Many salamanders can easily regenerate a lost limb, but adult mammals, including humans, cannot. Why this is the case is a scientific mystery that has fascinated observers of the natural world for thousands of years.
Now, a team of scientists led by James Godwin, Ph.D., of the MDI Biological Laboratory in Bar Harbor, Maine, has come closer to this mystery with the discovery of differences in molecular signaling that promote regeneration in the axolotl , a highly regenerative salamander, while blocking it in the adult mouse, which is a mammal with limited regenerative capacity.
“Scientists at the MDI Biological Laboratory have relied on comparative biology to better understand human health since its founding in 1898,” said Hermann Haller, MD, president of the institution. “The discoveries made possible by James Godwin’s comparative studies on the axolotl and the mouse are proof that the idea of learning from nature is as valid today as it was over 120 years ago. years.”
Instead of regenerating lost or injured body parts, mammals usually form a scar at the site of an injury. Because the scar creates a physical barrier to regeneration, regenerative medicine research at the MDI Biological Lab has focused on understanding why axolotl doesn’t form a scar – or why it doesn’t respond to injury the same way. than the mouse. and other mammals do.
Our research shows that humans have untapped potential for regeneration. If we can fix the problem of scar formation, maybe we can unleash our latent regenerative potential. Axolotls do not heal, which is what allows regeneration. But once a scar has formed, it’s over in terms of regeneration. If we could prevent scars in humans, we could improve the quality of life for so many people. “
James Godwin, PhD, MDI Biological Lab, Bar Harbor, Mount Desert Island Biological Lab
The axolotl as a model of regeneration
The axolotl, an almost extinct Mexican salamander in the wild, is a favorite model in regenerative medicine research because of its unique status as a champion of nature’s regeneration. While most salamanders have some regenerative capacity, axolotl can regenerate almost any part of the body, including the brain, heart, jaws, limbs, lungs, ovaries, spinal cord, skin, tail and more.
Since mammalian embryos and juveniles have the ability to regenerate – for example, human infants can regenerate heart tissue and children can regenerate fingertips – adult mammals are likely to retain the genetic code for regeneration, which suggests that pharmaceutical therapies could be developed to encourage humans to regenerate tissues and organs lost as a result of illness or injury instead of forming a scar.
In his recent research, Godwin compared immune cells called axolotl macrophages to those in mice in an attempt to identify the quality of axolotl macrophages that promote regeneration. The research builds on previous studies in which Godwin found that macrophages are essential for regeneration: When depleted, axolotl forms a scar instead of regenerating, just like mammals.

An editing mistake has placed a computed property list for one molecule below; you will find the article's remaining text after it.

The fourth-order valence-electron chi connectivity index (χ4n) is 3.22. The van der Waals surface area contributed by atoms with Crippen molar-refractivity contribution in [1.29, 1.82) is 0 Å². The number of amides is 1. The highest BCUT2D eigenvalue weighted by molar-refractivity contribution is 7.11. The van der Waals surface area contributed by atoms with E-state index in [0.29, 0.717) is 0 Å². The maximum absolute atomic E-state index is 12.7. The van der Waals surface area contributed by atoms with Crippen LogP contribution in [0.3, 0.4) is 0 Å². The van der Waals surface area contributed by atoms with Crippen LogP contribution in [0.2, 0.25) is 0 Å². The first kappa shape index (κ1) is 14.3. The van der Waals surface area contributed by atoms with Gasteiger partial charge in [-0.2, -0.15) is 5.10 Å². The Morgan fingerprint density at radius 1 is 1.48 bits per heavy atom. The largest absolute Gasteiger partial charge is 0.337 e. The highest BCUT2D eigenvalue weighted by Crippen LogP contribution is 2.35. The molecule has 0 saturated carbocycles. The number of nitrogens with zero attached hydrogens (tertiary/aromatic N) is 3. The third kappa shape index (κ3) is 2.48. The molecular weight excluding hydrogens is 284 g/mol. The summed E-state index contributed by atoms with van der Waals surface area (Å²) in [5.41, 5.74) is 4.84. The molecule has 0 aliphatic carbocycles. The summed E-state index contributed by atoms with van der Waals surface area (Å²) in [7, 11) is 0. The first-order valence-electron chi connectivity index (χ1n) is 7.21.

Recent research has found that although macrophage signaling in axolotl and in mice was similar when organisms were exposed to pathogens such as bacteria, fungi, and viruses, when it came to exposure to injury was a different story: signaling from macrophages in axolotl promoted new tissue growth while that in mice promoted healing.
The research article, titled “Distinct TLR Signaling in the Salamander Response to Tissue Damage” was recently published in the journal Developmental Dynamics. In addition to Godwin, the authors include Nadia Rosenthal, Ph.D., of the Jackson Laboratory; Ryan Dubuque and Katya E. Chan from the Australian Institute of Regenerative Medicine (ARMI); and Sergej Nowoshilow, Ph.D., Institute for Molecular Pathology in Vienna, Austria.
Godwin, who holds a joint appointment with The Jackson Laboratory, was previously associated with ARMI and Rosenthal is the founding director of ARMI. The MDI Biological Laboratory and ARMI have a partnership agreement to promote research and education on regeneration and the development of new therapies to improve human health.
Specifically, the article reported that the signaling response of a class of proteins called toll-type receptors (TLRs), which allow macrophages to recognize a threat such as infection or tissue damage and induce a pro response. -inflammatory, was “unexpectedly divergent” in response to injury in axolotl and mice. The discovery offers an intriguing window into the mechanisms governing regeneration in the axolotl.
To be able to “pull the levers of regeneration”
The discovery of an alternative signaling pathway compatible with regeneration could eventually lead to regenerative medicine therapies for humans. Although regrowth of a human limb may not be realistic in the short term, significant opportunities exist for therapies that improve clinical outcomes in diseases in which scarring plays a major role in pathology, including heart disease. , renal, hepatic and pulmonary.
“We are moving closer to understanding how axolotl macrophages are prepared for regeneration, which will bring us closer to the ability to pull the levers of regeneration in humans,” Godwin said. “For example, I imagine I could use a topical hydrogel at the wound site that is combined with a modulator that changes the behavior of human macrophages to look more like axolotl.”
Godwin, who is an immunologist, chose to examine the function of the immune system in regeneration because of its role in preparing the wound for repairs as the equivalent of a first responder at the site of an injury. . His recent research opens the door to further mapping of critical nodes in TLR signaling pathways that regulate the unique immune environment enabling axolotl regeneration and scar-free repair.